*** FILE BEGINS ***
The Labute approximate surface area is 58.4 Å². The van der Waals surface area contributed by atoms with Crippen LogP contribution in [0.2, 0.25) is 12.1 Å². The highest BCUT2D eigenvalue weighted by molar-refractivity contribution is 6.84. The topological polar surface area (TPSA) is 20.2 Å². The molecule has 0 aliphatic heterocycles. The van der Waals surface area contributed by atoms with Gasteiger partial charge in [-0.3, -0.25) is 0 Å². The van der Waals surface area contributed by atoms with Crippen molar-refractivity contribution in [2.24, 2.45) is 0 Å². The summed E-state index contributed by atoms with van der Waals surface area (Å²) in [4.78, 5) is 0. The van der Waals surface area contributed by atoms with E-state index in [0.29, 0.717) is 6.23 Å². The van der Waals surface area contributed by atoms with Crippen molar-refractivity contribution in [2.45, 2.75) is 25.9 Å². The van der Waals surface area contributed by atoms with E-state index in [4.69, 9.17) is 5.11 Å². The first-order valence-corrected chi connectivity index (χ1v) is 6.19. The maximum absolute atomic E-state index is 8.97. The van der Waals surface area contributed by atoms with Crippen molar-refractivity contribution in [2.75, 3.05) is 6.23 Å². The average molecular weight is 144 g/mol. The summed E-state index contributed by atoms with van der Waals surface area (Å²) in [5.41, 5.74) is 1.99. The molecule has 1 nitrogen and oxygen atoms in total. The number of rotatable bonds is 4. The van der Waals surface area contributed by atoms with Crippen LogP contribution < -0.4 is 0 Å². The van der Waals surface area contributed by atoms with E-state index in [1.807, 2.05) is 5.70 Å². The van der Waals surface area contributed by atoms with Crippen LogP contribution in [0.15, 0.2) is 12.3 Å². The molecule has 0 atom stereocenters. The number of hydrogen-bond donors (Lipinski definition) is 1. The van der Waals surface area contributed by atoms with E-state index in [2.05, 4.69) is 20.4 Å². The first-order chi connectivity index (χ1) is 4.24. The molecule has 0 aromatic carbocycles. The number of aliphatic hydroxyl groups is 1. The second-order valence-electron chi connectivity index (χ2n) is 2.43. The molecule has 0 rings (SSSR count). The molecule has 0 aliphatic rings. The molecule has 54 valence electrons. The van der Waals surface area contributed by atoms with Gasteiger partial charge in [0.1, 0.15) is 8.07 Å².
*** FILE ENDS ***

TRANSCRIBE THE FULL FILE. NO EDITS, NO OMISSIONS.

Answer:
The Labute approximate surface area is 58.4 Å². The van der Waals surface area contributed by atoms with Crippen LogP contribution in [0.2, 0.25) is 12.1 Å². The highest BCUT2D eigenvalue weighted by molar-refractivity contribution is 6.84. The topological polar surface area (TPSA) is 20.2 Å². The molecule has 0 aliphatic heterocycles. The van der Waals surface area contributed by atoms with Gasteiger partial charge in [-0.3, -0.25) is 0 Å². The van der Waals surface area contributed by atoms with Crippen molar-refractivity contribution in [2.24, 2.45) is 0 Å². The summed E-state index contributed by atoms with van der Waals surface area (Å²) in [4.78, 5) is 0. The van der Waals surface area contributed by atoms with E-state index in [0.29, 0.717) is 6.23 Å². The van der Waals surface area contributed by atoms with Crippen molar-refractivity contribution in [2.45, 2.75) is 25.9 Å². The van der Waals surface area contributed by atoms with E-state index in [4.69, 9.17) is 5.11 Å². The first-order valence-corrected chi connectivity index (χ1v) is 6.19. The maximum absolute atomic E-state index is 8.97. The van der Waals surface area contributed by atoms with Crippen molar-refractivity contribution in [2.75, 3.05) is 6.23 Å². The average molecular weight is 144 g/mol. The summed E-state index contributed by atoms with van der Waals surface area (Å²) in [5.41, 5.74) is 1.99. The molecule has 1 nitrogen and oxygen atoms in total. The number of rotatable bonds is 4. The van der Waals surface area contributed by atoms with Crippen LogP contribution < -0.4 is 0 Å². The van der Waals surface area contributed by atoms with E-state index in [1.807, 2.05) is 5.70 Å². The van der Waals surface area contributed by atoms with Crippen LogP contribution in [0.15, 0.2) is 12.3 Å². The molecule has 0 atom stereocenters. The number of hydrogen-bond donors (Lipinski definition) is 1. The van der Waals surface area contributed by atoms with E-state index in [2.05, 4.69) is 20.4 Å². The first-order chi connectivity index (χ1) is 4.24. The molecule has 0 aromatic carbocycles. The number of aliphatic hydroxyl groups is 1. The second-order valence-electron chi connectivity index (χ2n) is 2.43. The molecule has 0 rings (SSSR count). The molecule has 0 aliphatic rings. The molecule has 54 valence electrons. The van der Waals surface area contributed by atoms with Gasteiger partial charge in [0.1, 0.15) is 8.07 Å².